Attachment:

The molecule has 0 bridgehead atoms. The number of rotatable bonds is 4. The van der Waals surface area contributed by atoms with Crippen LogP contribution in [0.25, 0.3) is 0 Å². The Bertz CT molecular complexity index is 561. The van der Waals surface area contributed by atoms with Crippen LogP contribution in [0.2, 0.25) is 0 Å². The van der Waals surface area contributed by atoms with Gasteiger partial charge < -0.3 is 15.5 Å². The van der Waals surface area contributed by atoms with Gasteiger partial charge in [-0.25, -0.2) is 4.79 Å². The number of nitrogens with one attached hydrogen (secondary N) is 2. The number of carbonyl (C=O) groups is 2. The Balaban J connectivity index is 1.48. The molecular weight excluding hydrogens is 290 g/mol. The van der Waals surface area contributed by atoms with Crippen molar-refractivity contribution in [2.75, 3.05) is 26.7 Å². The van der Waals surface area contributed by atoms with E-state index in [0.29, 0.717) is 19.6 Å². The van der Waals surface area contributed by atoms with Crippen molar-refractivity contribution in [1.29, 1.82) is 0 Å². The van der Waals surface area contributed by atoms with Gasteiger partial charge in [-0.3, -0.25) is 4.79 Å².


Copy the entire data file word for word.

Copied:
The molecule has 0 bridgehead atoms. The number of rotatable bonds is 4. The van der Waals surface area contributed by atoms with Crippen LogP contribution in [0.25, 0.3) is 0 Å². The Bertz CT molecular complexity index is 561. The van der Waals surface area contributed by atoms with Crippen LogP contribution in [0.2, 0.25) is 0 Å². The van der Waals surface area contributed by atoms with Gasteiger partial charge < -0.3 is 15.5 Å². The van der Waals surface area contributed by atoms with Gasteiger partial charge in [-0.25, -0.2) is 4.79 Å². The number of nitrogens with one attached hydrogen (secondary N) is 2. The number of carbonyl (C=O) groups is 2. The Balaban J connectivity index is 1.48. The molecular weight excluding hydrogens is 290 g/mol. The van der Waals surface area contributed by atoms with Crippen molar-refractivity contribution in [2.75, 3.05) is 26.7 Å². The van der Waals surface area contributed by atoms with E-state index in [0.29, 0.717) is 19.6 Å². The van der Waals surface area contributed by atoms with Crippen molar-refractivity contribution in [1.29, 1.82) is 0 Å². The van der Waals surface area contributed by atoms with Gasteiger partial charge in [-0.3, -0.25) is 4.79 Å².